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Marine Shore Power Connector

GOPJEW

Member
Jul 5, 2015
571
255
Potomac, MD
So, I need to go visit my "in-laws" and, considering they are in Erie, PA which does not have a Supercharger...yet...I am thinking the best place for me to get a quality charge is off of the marine shore power at their marina.

I have been trying to find the proper adapter and have had little luck.

I think the proper shore power connector is an L5-30P for the 30 Amp terminals which is what their marina offers (there are a few 50 amp ones but they are at the far end of the dock and that would be 100's of feet of extension cords).

Does anyone know if this is correct? before I order one and build a connector I want to make sure.

Thanks.
 

linkster

Active Member
Apr 22, 2013
1,128
267
USAX2
Might you consider assembling a kit/adapter(s) that can charge on your in-laws (or anyone's) dryer receptacle (10-30 pre '96 construction, 14-XX '97 and later) that has a higher probability of re-use over a 120V marina receptacle/adapter such as the one shown below that charges at 288 miles/day, is light weight, uses a 12AWG 50' un-adulterated 5-20 terminated extension for both 120 and 240V charging and requires no manual amp adjustment?
image.jpg


please keep in in mind that the use of any home made/3rd party adapter is NOT recommended by Tesla and carries tremendous risk
 

Lanny

~
Nov 29, 2011
938
1,665
MD
Linkster,

Do those adapters take NEMA 10-30 and 14-50 and plug them into a NEMA 5-20, 12AWG 50' extension cable to carry 240v to the UMC? If so, how many Amps? I could use a kit like this.

Thanks,

Lanny
 

Cosmacelf

Well-Known Member
Mar 6, 2013
8,425
20,096
San Diego
Careful guys, there are two common marine shore power connectors. The OP asked specifically about one that looked like an L5-30, which delivers 120V at 30A. In particular he said he couldn't reach the 50A receptacles (which are typically 240V at 50A). So the other thread posted here (Need Help Using Marine Power Receptacle) isn't relevant to the OP since that one shows an adapter for a 50A connection.

Here is the adapter you can use to plug into the marine 30A connection: L5-30P to 14-50R EV Adapter, 30A, 125V | EVSE Adapter Cord

It converts the 120V/30A connection to a NEMA 14-50, for which you can use your Tesla 14-50 adapter, dial down the amps to 24A, and charge away. This should give you about 9 miles of charge per hour of charging (since it is only 120V).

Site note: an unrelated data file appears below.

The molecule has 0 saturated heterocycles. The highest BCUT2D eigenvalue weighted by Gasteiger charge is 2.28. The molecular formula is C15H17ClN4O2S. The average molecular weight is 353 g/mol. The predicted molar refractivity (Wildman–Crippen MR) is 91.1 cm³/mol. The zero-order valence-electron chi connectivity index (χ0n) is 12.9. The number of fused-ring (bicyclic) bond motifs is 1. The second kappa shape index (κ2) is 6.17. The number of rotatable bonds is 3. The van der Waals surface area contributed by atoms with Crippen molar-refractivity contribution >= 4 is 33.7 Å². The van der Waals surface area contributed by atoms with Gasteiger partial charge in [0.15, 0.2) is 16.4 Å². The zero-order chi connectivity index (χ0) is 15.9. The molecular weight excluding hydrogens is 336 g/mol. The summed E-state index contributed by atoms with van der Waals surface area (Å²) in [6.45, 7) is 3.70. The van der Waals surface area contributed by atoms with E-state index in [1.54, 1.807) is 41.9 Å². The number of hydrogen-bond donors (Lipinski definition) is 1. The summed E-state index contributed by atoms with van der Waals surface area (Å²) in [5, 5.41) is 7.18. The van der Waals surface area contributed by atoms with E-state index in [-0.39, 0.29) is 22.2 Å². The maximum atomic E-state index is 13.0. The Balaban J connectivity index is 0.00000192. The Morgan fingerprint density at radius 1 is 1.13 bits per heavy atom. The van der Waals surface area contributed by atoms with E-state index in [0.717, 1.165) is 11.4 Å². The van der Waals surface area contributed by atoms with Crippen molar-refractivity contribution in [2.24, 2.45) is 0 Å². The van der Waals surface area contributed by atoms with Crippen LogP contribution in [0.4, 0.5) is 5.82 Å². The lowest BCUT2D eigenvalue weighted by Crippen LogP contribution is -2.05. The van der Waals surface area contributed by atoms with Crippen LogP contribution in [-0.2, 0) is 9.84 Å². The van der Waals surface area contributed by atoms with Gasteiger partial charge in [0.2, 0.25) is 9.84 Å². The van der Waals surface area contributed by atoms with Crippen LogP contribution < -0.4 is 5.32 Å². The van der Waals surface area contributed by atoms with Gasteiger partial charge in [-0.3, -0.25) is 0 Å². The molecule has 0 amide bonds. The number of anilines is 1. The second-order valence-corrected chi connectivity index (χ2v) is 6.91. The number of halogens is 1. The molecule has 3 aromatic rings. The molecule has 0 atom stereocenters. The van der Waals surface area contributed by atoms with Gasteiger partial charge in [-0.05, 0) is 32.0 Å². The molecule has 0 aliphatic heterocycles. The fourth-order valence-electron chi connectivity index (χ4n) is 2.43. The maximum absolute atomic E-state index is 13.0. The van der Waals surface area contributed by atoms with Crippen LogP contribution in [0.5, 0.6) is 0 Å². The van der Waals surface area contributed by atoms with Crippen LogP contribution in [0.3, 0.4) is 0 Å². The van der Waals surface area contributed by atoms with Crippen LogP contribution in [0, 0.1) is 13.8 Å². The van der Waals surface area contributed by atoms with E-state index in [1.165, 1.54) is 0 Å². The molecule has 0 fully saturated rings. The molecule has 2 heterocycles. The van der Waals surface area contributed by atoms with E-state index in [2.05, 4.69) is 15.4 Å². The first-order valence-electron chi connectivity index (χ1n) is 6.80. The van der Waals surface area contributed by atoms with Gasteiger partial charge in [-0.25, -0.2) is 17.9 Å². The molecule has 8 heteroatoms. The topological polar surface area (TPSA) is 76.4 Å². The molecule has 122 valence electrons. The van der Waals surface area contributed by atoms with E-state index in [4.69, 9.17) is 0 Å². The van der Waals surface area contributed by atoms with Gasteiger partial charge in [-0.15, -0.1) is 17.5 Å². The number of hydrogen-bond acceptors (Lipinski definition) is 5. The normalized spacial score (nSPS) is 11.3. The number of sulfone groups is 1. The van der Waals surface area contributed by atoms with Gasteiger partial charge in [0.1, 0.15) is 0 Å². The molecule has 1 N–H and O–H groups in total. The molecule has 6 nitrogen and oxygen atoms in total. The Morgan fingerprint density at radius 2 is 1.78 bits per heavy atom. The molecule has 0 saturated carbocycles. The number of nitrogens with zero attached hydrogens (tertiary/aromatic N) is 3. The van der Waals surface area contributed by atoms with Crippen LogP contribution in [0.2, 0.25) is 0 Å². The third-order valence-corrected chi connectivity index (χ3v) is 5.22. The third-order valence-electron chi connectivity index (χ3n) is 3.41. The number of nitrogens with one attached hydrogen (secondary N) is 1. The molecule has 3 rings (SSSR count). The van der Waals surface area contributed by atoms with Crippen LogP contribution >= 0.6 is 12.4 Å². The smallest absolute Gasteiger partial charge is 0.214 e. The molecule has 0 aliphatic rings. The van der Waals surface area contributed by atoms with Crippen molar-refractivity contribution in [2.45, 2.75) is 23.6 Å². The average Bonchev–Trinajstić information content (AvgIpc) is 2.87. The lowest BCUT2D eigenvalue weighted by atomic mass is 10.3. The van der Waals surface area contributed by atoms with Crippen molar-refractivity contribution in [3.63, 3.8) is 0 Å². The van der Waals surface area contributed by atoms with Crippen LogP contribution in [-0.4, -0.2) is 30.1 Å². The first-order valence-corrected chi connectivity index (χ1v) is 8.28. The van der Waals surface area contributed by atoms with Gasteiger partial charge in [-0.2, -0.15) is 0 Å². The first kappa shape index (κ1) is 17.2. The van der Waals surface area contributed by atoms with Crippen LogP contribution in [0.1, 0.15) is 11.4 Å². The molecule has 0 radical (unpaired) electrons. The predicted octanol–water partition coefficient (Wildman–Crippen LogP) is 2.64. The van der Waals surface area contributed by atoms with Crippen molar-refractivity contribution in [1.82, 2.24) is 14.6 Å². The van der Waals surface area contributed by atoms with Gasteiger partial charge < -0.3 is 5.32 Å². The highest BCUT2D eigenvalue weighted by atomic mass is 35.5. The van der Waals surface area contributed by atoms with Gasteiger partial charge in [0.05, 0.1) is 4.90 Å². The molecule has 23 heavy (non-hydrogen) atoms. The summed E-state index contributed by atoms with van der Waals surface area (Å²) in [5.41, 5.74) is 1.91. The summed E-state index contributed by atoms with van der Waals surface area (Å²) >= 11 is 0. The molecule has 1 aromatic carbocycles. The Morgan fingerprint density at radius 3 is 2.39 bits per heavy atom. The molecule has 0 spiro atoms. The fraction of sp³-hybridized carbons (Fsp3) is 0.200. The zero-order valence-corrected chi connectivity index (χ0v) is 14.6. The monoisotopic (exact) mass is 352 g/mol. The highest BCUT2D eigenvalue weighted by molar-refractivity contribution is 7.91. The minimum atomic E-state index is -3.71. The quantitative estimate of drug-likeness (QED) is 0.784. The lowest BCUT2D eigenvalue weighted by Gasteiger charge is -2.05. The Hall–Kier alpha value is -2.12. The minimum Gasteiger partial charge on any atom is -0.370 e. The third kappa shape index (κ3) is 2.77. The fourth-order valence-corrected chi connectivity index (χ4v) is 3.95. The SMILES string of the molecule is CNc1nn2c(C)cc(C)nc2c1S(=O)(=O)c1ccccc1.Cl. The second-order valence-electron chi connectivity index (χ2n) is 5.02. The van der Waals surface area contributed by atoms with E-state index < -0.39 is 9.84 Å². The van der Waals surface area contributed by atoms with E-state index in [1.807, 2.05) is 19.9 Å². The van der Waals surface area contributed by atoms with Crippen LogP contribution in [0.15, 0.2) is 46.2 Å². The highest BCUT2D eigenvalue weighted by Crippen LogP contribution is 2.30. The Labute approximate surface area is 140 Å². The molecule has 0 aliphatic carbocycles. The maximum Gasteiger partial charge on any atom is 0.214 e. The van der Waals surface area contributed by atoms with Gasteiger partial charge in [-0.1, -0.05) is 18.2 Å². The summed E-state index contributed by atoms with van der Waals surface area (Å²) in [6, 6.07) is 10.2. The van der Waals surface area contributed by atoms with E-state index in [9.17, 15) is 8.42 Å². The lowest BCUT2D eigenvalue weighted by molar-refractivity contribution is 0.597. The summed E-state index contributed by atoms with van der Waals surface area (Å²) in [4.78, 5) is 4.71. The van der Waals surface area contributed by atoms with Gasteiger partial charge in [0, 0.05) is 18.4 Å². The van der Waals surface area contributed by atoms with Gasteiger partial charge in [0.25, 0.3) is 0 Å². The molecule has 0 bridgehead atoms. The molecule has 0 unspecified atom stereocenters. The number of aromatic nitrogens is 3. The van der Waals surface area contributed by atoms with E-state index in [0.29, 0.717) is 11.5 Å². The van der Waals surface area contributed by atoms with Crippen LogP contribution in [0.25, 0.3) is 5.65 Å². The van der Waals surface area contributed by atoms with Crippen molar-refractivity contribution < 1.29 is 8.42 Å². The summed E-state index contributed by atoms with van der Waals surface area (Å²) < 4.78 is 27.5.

GOPJEW

Member
Jul 5, 2015
571
255
Potomac, MD
Might you consider assembling a kit/adapter(s) that can charge on your in-laws (or anyone's) dryer receptacle (10-30 pre '96 construction, 14-XX '97 and later) that has a higher probability of re-use over a 120V marina receptacle/adapter such as the one shown below that charges at 288 miles/day, is light weight, uses a 12AWG 50' un-adulterated 5-20 terminated extension for both 120 and 240V charging and requires no manual amp adjustment?
View attachment 89859

please keep in in mind that the use of any home made/3rd party adapter is NOT recommended by Tesla and carries tremendous risk

Thanks for the idea Linkster but 12 AWG maxes out (under reccomendation) at 20 amps - too low for my concerns - I'd rather have a 6AWG that i know can carry the heavier loads when I can access them and just have too much for those other times (erroring on the side of having access versus not).

Unfortunately, my in-laws' dryer is in their basement so - otherwise that would've been my first option.

Thank you Cosmacelf for the referral - it looks like I was right that the L5-30 is the marina plug - that was my big concern. I know I won't get a lot out of it, but if I spend the night at the marina at least I can get a good charge since! I wonder if there is a way to pig-tail two-into one 14-50 in order to get 240v....hmmmm....business opportunity.

Thank you everyone for the help!
 

Cosmacelf

Well-Known Member
Mar 6, 2013
8,425
20,096
San Diego
No, do not pigtail two 120v into a 240v. Assuming you found two 120v connections that were out of phase, you would run into a shock hazard. You plug everything together and all works well, charging the car. You then go to unplug one of the 120v plugs. A circuit is created through the car and now you have 120v on the pins of the 120v plug you just unplugged. Zap!

There is a way to combine 120v circuits safely, but it requires an active box with relays. I built one, isn't too hard to do, but requires a bit more knowledge.

Also, when was your car built? I have no definitive info on this still, but it seems that cars built prior to about January 2014 are limited when charging from 120V sources to 20A. Cars built after January 2014 can draw a full 24A at 120V.
 

FlasherZ

Sig Model S + Sig Model X + Model 3 Resv
Jun 21, 2012
7,024
1,013
There is a way to combine 120v circuits safely, but it requires an active box with relays. I built one, isn't too hard to do, but requires a bit more knowledge.

And that "safely" is only when the infrastructure is properly operating. There are a few failure cases in which the device won't be safe. Admittedly, they're remote and require failure of a neutral in campgrounds wired using 3-wire methods, but I've seen them.
 

GOPJEW

Member
Jul 5, 2015
571
255
Potomac, MD
And that "safely" is only when the infrastructure is properly operating. There are a few failure cases in which the device won't be safe. Admittedly, they're remote and require failure of a neutral in campgrounds wired using 3-wire methods, but I've seen them.
Thanks for the notes of caution. I will stick with my plans.
 

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